Each year, 48 million people eat something that causes foodborne illness. During the holiday season, food is an essential part of the celebration, and popular holiday foods can harbor microbes that make people sick if not stored, thawed, or cooked correctly. Good handwashing practices and following the food safety experts’ recommendations for handling and preparing food is essential to a safe holiday eating experience. Knowing how long those leftovers will last in the refrigerator can also help prevent food poisoning.


1. Food Bacteria Basics

Salmonella causes about 70% of food poisoning outbreaks. According to food safety research, salmonella exists in a variety of cooked and raw foods. Raw poultry also contains Campylobacter, and other types of bacteria — E. coli and Yersinia — are present in some meat. Even fresh produce may harbor Listeria and harmful germs such as Salmonella and E.coli. Improperly home-canned goods can cause botulism, although this is rare.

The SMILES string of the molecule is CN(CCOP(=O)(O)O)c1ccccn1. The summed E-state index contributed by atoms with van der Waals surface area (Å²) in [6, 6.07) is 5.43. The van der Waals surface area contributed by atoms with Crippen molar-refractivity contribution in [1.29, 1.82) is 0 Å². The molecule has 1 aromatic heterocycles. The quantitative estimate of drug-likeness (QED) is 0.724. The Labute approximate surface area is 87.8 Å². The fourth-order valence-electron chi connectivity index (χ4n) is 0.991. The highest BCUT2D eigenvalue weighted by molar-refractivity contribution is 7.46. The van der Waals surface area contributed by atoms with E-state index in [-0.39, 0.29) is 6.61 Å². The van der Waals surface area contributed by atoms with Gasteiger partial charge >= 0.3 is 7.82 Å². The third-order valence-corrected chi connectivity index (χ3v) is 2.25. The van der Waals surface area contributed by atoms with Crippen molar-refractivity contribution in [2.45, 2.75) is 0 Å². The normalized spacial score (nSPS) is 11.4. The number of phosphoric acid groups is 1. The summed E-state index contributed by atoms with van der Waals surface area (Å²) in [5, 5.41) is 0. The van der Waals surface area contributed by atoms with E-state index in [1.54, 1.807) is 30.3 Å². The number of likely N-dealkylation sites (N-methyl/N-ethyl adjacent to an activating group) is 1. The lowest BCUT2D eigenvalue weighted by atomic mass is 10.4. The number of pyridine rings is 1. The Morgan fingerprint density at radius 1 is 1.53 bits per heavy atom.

The good news is, proper food handling and clean preparation surfaces can prevent most types of bacteria from ruining a holiday feast. According to food safety guidelines, the “danger zone” for foods is 40 to 140 degrees, the temperature at which illness-causing bacteria flourish. Refrigerate cooked foods within two hours to prevent bacteria from growing.

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